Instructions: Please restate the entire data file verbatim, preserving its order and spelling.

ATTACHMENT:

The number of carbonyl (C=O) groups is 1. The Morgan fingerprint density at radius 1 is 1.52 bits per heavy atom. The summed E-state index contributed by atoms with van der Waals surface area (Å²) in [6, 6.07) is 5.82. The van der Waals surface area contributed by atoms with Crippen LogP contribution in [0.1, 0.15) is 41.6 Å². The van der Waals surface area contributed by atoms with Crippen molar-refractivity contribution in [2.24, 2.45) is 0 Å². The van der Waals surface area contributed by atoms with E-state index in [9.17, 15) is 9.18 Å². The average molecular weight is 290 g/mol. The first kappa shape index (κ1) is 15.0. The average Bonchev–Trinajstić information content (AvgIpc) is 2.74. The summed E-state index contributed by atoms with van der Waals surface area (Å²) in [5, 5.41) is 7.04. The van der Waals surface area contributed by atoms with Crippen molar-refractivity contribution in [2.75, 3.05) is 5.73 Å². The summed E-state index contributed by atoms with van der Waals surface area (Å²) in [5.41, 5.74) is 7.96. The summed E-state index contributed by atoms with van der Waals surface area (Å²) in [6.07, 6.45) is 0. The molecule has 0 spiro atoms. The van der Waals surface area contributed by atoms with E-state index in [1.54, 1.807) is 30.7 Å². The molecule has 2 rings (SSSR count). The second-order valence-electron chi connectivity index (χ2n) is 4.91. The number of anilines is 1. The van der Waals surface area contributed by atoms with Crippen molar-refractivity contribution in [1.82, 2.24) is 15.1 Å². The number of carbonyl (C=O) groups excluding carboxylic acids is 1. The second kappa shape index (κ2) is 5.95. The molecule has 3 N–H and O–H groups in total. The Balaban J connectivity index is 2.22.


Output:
The number of carbonyl (C=O) groups is 1. The Morgan fingerprint density at radius 1 is 1.52 bits per heavy atom. The summed E-state index contributed by atoms with van der Waals surface area (Å²) in [6, 6.07) is 5.82. The van der Waals surface area contributed by atoms with Crippen LogP contribution in [0.1, 0.15) is 41.6 Å². The van der Waals surface area contributed by atoms with Crippen molar-refractivity contribution in [2.24, 2.45) is 0 Å². The van der Waals surface area contributed by atoms with E-state index in [9.17, 15) is 9.18 Å². The average molecular weight is 290 g/mol. The first kappa shape index (κ1) is 15.0. The average Bonchev–Trinajstić information content (AvgIpc) is 2.74. The summed E-state index contributed by atoms with van der Waals surface area (Å²) in [5, 5.41) is 7.04. The van der Waals surface area contributed by atoms with Crippen molar-refractivity contribution in [2.75, 3.05) is 5.73 Å². The summed E-state index contributed by atoms with van der Waals surface area (Å²) in [5.41, 5.74) is 7.96. The summed E-state index contributed by atoms with van der Waals surface area (Å²) in [6.07, 6.45) is 0. The molecule has 0 spiro atoms. The van der Waals surface area contributed by atoms with E-state index in [1.54, 1.807) is 30.7 Å². The molecule has 2 rings (SSSR count). The second-order valence-electron chi connectivity index (χ2n) is 4.91. The number of anilines is 1. The van der Waals surface area contributed by atoms with Crippen molar-refractivity contribution in [1.82, 2.24) is 15.1 Å². The number of carbonyl (C=O) groups excluding carboxylic acids is 1. The second kappa shape index (κ2) is 5.95. The molecule has 3 N–H and O–H groups in total. The Balaban J connectivity index is 2.22.